Missing The Point In The Debate Over Patents

from the fair-and-balanced dept

Over the past few years, the debate over patent reform has gotten louder, as there have been more and more cases demonstrating that the existing patent system is fundamentally broken. News.com has a "special report" up today that tries to look at the issue of patent holding companies who do nothing but try to license patents. In trying to present a "balanced" view, though, the article completely misses the point. It quotes the various supporters of patent holding companies (often referred to as "patent trolls") talking about how they're helping protect "the little guy" from big international companies that otherwise would profit off of their intellectual property. It sounds nice, but that's not what the problem really is all about. The patent system isn't designed to "protect the little guy." It's designed to promote innovation -- and that's what it needs to be judged on. Patents may make some sense in cases where a concept is truly unique and non-obvious -- but if others are coming up with the idea independently and are better able to bring it to market, then the patent holder is holding back innovation. The other companies didn't "steal" the idea, because they came up with it independently (suggesting that it wasn't unique enough to deserve patent protection anyway). And, as we've pointed out in the past, it's not the "invention" that's really that important, but the ability to successfully bring it to market that helps the economy grow. Unfortunately, the patent system is more designed to protect that "invention," but to impede the real innovations that help make a product successful in the market place. All of the points these patent holding firms are making would be a lot more valid if the patents they were holding onto and forcing everyone to license actually were unique, non-obvious ideas that others were really building off of. Instead, they're taking ideas that plenty of others are coming up with independently and making the real innovation more expensive.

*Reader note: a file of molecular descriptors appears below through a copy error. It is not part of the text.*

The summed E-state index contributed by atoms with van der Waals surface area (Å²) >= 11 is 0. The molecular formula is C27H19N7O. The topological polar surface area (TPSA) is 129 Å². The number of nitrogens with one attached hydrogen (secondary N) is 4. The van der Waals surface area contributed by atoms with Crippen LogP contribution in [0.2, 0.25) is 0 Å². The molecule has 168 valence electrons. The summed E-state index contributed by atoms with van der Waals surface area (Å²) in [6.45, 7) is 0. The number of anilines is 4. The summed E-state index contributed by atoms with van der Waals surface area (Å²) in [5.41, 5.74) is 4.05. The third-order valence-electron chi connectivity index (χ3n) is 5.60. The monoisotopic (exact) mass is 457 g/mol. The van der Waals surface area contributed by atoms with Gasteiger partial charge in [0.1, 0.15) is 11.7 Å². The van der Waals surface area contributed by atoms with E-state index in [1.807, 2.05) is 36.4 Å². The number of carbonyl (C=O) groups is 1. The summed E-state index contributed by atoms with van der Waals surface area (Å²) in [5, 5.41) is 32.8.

Reader Comments

Subscribe: RSS

View by: Time | Thread


  1. icon
    Mike (profile), 21 Jul 2005 @ 10:39am

    Re: No Subject Given

    As I've stated already, that's not the case at all. Just look at how many big companies are easily out marketed and out-maneuvered by smaller companies. Big companies are slow, and don't do a good job recognizing markets. Smaller companies can be more innovative and take more risks to establish themselves.

    Startup Amazon beat the pants off Barnes and Noble online and it wasn't because of their patents. Google blasted past "big company" Yahoo with a better offering and better marketing.

    So, no, I fail to see how small companies will always be wiped out by bigger companies. In many ways, it seems like smaller companies with fresh ideas have a huge advantage.

    As for your other question, yes, if a company (big or small) can do a better job commercializing a product, then GOOD FOR THEM. That's COMPETITION, which is what drives the economy. It drives everyone to be better.

Add Your Comment

Have a Techdirt Account? Sign in now. Want one? Register here



Subscribe to the Techdirt Daily newsletter




Comment Options:

  • Use markdown. Use plain text.
  • Remember name/email/url (set a cookie)

Follow Techdirt
Techdirt Gear
Show Now: Takedown
Advertisement
Report this ad  |  Hide Techdirt ads
Essential Reading
Techdirt Deals
Report this ad  |  Hide Techdirt ads
Techdirt Insider Chat
Advertisement
Report this ad  |  Hide Techdirt ads
Recent Stories
Advertisement
Report this ad  |  Hide Techdirt ads

Close

Email This

This feature is only available to registered users. Register or sign in to use it.